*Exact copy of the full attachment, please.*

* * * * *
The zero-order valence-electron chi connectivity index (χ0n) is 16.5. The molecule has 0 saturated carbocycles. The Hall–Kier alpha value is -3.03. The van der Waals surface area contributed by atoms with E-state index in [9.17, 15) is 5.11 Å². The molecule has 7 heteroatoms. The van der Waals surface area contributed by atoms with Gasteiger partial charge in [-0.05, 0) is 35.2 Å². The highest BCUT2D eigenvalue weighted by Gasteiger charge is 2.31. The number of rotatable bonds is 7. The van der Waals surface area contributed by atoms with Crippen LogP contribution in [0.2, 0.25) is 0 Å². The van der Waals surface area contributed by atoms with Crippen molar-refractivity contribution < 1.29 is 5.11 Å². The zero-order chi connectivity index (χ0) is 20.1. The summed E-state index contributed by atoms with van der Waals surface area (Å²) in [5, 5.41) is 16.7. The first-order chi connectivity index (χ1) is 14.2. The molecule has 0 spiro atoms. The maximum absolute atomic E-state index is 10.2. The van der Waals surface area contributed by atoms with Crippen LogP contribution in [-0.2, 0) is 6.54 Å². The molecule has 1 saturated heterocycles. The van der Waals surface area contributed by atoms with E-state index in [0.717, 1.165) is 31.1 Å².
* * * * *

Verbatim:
The zero-order valence-electron chi connectivity index (χ0n) is 16.5. The molecule has 0 saturated carbocycles. The Hall–Kier alpha value is -3.03. The van der Waals surface area contributed by atoms with E-state index in [9.17, 15) is 5.11 Å². The molecule has 7 heteroatoms. The van der Waals surface area contributed by atoms with Gasteiger partial charge in [-0.05, 0) is 35.2 Å². The highest BCUT2D eigenvalue weighted by Gasteiger charge is 2.31. The number of rotatable bonds is 7. The van der Waals surface area contributed by atoms with Crippen LogP contribution in [0.2, 0.25) is 0 Å². The van der Waals surface area contributed by atoms with Crippen molar-refractivity contribution < 1.29 is 5.11 Å². The zero-order chi connectivity index (χ0) is 20.1. The summed E-state index contributed by atoms with van der Waals surface area (Å²) in [5, 5.41) is 16.7. The first-order chi connectivity index (χ1) is 14.2. The molecule has 0 spiro atoms. The maximum absolute atomic E-state index is 10.2. The van der Waals surface area contributed by atoms with Crippen LogP contribution in [-0.2, 0) is 6.54 Å². The molecule has 1 saturated heterocycles. The van der Waals surface area contributed by atoms with E-state index in [0.717, 1.165) is 31.1 Å².